Dr Lee : No, we’ve not been informed of that yet. That’s still to be decided.
Senator MOORE: That will come back to the human rights committee?
Dr Lee : It will be within the Human Rights Council.
Ms Adamson : Chair, Dr Lee would like to clarify one point.
Dr Lee : Yes, on that last subject for Senator Moore, I can confirm that there will not be a further vote on the commission of inquiry, nor resolution. It will proceed based on the resolution that’s been passed. But we are waiting for details.
Senator MOORE: That will contain the details of who will be doing the terms of reference and timeframes; is that right?
Dr Lee : Yes. So it will come back to the Human Rights Council and we’ll get further details of the commission of inquiry. But there will not be a further vote nor resolution needed.
Senator MOORE: Thank you very much, Mr Lee.
Senator MOORE: I’ll just ask a couple of questions on clarification. It’s a backgrounder point about the Montevideo convention. I’m looking at how the convention sets out the terms of the Palestinian situation. They are very straightforward questions. I’m wanting to run through a couple of questions about the process with the Montevideo convention. I’m checking to see whether the department has considered the Palestine situation around the Montevideo convention, particularly around a series of points in that convention. It’s just to see what the process has been. If they need to be taken on notice, I’m cool with that as well because I know it’s a convention that’s quite complex. I’m wanting to know, in the department’s consideration—if there have been any—does the current situation with Palestine satisfy the qualification of a permanent population as set out in Article 1(a) of the Montevideo convention?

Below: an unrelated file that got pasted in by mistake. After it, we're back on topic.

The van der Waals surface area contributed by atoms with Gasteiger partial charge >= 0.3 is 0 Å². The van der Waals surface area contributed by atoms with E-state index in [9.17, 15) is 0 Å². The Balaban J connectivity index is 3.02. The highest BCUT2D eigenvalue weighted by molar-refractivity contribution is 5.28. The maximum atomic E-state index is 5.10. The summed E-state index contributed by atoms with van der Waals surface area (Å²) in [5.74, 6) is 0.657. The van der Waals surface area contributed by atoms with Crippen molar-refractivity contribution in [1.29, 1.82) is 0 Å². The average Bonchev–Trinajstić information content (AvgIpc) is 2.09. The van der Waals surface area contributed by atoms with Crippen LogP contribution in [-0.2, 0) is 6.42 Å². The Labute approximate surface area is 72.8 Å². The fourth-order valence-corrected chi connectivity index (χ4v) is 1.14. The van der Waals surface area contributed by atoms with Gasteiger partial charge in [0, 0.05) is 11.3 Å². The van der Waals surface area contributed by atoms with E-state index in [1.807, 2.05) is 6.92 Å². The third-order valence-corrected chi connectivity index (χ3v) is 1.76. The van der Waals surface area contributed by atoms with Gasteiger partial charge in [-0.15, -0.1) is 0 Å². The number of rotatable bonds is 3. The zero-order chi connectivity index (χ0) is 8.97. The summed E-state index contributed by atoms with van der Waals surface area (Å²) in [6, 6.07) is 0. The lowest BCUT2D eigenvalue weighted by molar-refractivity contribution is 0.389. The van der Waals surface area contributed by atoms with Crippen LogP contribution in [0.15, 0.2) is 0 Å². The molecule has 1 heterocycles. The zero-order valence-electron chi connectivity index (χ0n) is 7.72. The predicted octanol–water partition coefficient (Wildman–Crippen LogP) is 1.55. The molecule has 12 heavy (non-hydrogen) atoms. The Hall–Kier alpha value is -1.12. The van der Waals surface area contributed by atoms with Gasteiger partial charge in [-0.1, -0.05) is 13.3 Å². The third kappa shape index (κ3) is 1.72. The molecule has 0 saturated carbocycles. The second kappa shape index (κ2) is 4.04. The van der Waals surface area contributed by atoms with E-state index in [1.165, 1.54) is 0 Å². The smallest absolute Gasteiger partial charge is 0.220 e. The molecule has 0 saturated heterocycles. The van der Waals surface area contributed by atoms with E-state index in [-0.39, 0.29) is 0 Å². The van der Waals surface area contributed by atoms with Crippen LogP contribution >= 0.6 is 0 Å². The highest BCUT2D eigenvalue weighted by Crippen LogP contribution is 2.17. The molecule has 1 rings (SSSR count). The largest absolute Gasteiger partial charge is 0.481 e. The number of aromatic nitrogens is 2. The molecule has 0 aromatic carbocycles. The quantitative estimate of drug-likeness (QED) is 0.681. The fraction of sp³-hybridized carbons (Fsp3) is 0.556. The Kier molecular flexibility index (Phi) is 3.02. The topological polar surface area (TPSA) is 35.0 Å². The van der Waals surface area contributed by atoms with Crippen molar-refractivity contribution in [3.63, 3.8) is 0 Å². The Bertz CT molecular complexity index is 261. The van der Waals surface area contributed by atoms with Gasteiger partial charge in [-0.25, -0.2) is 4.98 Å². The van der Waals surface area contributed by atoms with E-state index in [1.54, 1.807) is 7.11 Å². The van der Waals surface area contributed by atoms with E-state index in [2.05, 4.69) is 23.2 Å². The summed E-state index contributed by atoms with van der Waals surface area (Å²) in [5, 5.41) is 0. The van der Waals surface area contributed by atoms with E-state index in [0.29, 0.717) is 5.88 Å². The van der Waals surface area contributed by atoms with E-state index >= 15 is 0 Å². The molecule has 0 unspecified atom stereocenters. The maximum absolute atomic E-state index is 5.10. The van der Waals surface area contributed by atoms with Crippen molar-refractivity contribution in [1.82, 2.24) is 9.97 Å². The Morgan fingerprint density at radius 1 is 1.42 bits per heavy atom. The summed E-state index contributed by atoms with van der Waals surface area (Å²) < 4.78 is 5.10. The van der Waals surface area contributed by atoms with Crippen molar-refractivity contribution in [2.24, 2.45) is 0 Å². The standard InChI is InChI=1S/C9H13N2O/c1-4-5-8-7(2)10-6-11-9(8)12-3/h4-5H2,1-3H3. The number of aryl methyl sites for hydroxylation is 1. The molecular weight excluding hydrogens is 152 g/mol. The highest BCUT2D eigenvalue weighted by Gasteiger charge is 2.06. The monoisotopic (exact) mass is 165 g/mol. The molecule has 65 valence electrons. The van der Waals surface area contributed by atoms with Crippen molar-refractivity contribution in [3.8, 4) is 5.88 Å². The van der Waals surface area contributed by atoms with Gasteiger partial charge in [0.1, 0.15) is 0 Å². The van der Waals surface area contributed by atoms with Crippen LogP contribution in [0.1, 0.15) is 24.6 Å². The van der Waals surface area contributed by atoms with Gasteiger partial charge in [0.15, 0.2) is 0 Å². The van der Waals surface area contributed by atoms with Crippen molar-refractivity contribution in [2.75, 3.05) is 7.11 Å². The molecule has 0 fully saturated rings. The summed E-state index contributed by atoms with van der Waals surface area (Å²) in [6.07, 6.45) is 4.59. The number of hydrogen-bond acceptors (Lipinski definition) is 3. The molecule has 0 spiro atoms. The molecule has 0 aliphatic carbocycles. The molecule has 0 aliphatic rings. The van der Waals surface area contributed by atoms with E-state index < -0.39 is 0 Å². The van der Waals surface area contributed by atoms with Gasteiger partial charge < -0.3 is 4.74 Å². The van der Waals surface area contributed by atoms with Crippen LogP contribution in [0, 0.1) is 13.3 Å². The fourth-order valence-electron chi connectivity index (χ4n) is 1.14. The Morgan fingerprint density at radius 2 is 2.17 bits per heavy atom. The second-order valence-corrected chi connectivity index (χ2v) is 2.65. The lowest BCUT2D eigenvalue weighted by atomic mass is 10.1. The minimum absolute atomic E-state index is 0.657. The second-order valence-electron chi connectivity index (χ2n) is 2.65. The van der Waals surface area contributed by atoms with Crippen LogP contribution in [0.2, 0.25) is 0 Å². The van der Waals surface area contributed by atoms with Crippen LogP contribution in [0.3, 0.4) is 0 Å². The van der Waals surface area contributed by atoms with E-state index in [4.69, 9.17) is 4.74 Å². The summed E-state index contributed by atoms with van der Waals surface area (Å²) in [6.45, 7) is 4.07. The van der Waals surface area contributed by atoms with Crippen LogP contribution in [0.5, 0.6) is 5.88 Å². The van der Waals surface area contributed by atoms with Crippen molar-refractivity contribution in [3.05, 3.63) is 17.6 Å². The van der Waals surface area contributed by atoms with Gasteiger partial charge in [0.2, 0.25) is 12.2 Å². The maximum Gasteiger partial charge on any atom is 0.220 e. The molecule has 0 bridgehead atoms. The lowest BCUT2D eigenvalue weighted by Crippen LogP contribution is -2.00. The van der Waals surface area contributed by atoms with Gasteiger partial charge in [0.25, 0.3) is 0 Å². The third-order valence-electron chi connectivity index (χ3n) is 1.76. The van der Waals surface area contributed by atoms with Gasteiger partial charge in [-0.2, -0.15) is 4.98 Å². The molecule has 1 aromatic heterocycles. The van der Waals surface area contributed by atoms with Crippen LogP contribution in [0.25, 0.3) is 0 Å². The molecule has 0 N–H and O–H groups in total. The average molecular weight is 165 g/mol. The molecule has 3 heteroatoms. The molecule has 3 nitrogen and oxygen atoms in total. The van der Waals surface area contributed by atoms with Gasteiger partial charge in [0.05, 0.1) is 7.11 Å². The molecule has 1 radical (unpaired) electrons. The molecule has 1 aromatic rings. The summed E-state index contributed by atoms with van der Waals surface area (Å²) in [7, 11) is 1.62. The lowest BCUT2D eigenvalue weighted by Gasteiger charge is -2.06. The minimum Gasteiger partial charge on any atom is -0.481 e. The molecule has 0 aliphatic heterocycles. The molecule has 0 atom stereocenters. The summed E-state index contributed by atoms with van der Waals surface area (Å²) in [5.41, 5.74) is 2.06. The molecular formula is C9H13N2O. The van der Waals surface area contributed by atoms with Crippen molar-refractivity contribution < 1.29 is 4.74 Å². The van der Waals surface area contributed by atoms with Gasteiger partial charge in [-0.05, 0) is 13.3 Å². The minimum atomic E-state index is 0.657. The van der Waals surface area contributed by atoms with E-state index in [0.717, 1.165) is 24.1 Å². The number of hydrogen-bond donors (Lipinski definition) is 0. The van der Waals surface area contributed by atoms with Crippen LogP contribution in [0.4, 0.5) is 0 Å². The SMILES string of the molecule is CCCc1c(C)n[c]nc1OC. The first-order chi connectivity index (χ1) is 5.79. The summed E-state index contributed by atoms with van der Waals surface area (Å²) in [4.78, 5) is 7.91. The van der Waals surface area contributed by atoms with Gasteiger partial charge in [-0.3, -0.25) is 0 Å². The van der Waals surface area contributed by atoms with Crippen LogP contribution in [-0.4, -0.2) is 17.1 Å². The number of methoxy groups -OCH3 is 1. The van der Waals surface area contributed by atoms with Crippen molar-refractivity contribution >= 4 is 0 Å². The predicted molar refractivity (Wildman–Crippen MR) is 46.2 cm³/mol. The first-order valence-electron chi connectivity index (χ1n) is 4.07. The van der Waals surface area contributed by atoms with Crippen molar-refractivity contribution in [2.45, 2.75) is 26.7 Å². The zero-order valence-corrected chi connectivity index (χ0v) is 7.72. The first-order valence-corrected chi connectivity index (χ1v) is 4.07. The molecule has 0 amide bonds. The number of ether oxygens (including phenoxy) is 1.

Mr Larsen : I think it would be sensible to take that on notice.